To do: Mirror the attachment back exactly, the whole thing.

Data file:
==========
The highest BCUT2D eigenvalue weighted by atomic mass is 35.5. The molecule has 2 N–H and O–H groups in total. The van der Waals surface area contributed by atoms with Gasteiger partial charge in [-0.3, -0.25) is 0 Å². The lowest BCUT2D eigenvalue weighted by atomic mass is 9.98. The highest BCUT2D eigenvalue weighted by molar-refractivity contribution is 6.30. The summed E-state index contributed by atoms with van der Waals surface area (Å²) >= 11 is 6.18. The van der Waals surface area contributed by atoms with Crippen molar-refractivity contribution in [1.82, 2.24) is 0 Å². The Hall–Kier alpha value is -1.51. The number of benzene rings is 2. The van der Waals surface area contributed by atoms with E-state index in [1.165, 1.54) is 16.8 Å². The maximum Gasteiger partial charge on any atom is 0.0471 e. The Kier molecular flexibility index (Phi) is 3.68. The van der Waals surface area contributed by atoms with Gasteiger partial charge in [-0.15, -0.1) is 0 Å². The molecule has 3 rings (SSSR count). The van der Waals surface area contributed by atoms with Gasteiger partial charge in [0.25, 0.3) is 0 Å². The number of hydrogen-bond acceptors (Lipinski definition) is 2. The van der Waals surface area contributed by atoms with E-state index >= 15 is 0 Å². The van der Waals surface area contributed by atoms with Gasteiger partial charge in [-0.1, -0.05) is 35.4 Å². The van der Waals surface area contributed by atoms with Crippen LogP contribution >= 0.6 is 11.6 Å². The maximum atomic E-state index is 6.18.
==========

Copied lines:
The highest BCUT2D eigenvalue weighted by atomic mass is 35.5. The molecule has 2 N–H and O–H groups in total. The van der Waals surface area contributed by atoms with Gasteiger partial charge in [-0.3, -0.25) is 0 Å². The lowest BCUT2D eigenvalue weighted by atomic mass is 9.98. The highest BCUT2D eigenvalue weighted by molar-refractivity contribution is 6.30. The summed E-state index contributed by atoms with van der Waals surface area (Å²) >= 11 is 6.18. The van der Waals surface area contributed by atoms with Crippen molar-refractivity contribution in [1.82, 2.24) is 0 Å². The Hall–Kier alpha value is -1.51. The number of benzene rings is 2. The van der Waals surface area contributed by atoms with E-state index in [1.165, 1.54) is 16.8 Å². The maximum Gasteiger partial charge on any atom is 0.0471 e. The Kier molecular flexibility index (Phi) is 3.68. The van der Waals surface area contributed by atoms with Gasteiger partial charge in [-0.15, -0.1) is 0 Å². The molecule has 3 rings (SSSR count). The van der Waals surface area contributed by atoms with Gasteiger partial charge in [0.25, 0.3) is 0 Å². The number of hydrogen-bond acceptors (Lipinski definition) is 2. The van der Waals surface area contributed by atoms with E-state index >= 15 is 0 Å². The van der Waals surface area contributed by atoms with Gasteiger partial charge in [-0.1, -0.05) is 35.4 Å². The van der Waals surface area contributed by atoms with Crippen LogP contribution >= 0.6 is 11.6 Å². The maximum atomic E-state index is 6.18.